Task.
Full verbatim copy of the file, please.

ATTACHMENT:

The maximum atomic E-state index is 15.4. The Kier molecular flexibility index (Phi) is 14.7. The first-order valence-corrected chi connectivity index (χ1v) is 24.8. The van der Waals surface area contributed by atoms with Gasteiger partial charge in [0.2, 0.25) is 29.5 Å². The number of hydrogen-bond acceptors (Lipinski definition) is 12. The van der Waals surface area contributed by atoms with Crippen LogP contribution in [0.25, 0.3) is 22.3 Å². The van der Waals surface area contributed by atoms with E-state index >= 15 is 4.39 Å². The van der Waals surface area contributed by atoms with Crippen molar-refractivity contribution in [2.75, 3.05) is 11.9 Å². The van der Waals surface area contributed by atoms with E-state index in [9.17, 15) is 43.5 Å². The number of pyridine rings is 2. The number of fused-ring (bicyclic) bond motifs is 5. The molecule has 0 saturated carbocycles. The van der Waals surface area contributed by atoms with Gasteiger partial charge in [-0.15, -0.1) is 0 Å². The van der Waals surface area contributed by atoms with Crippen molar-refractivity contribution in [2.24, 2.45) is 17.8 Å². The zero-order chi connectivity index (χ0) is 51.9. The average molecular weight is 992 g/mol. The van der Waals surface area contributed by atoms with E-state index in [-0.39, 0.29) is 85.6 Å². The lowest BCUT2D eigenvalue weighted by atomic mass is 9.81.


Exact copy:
The maximum atomic E-state index is 15.4. The Kier molecular flexibility index (Phi) is 14.7. The first-order valence-corrected chi connectivity index (χ1v) is 24.8. The van der Waals surface area contributed by atoms with Gasteiger partial charge in [0.2, 0.25) is 29.5 Å². The number of hydrogen-bond acceptors (Lipinski definition) is 12. The van der Waals surface area contributed by atoms with Crippen LogP contribution in [0.25, 0.3) is 22.3 Å². The van der Waals surface area contributed by atoms with E-state index >= 15 is 4.39 Å². The van der Waals surface area contributed by atoms with Crippen molar-refractivity contribution in [2.75, 3.05) is 11.9 Å². The van der Waals surface area contributed by atoms with E-state index in [9.17, 15) is 43.5 Å². The number of pyridine rings is 2. The number of fused-ring (bicyclic) bond motifs is 5. The molecule has 0 saturated carbocycles. The van der Waals surface area contributed by atoms with Gasteiger partial charge in [-0.15, -0.1) is 0 Å². The van der Waals surface area contributed by atoms with Crippen molar-refractivity contribution in [2.24, 2.45) is 17.8 Å². The zero-order chi connectivity index (χ0) is 51.9. The average molecular weight is 992 g/mol. The van der Waals surface area contributed by atoms with E-state index in [-0.39, 0.29) is 85.6 Å². The lowest BCUT2D eigenvalue weighted by atomic mass is 9.81.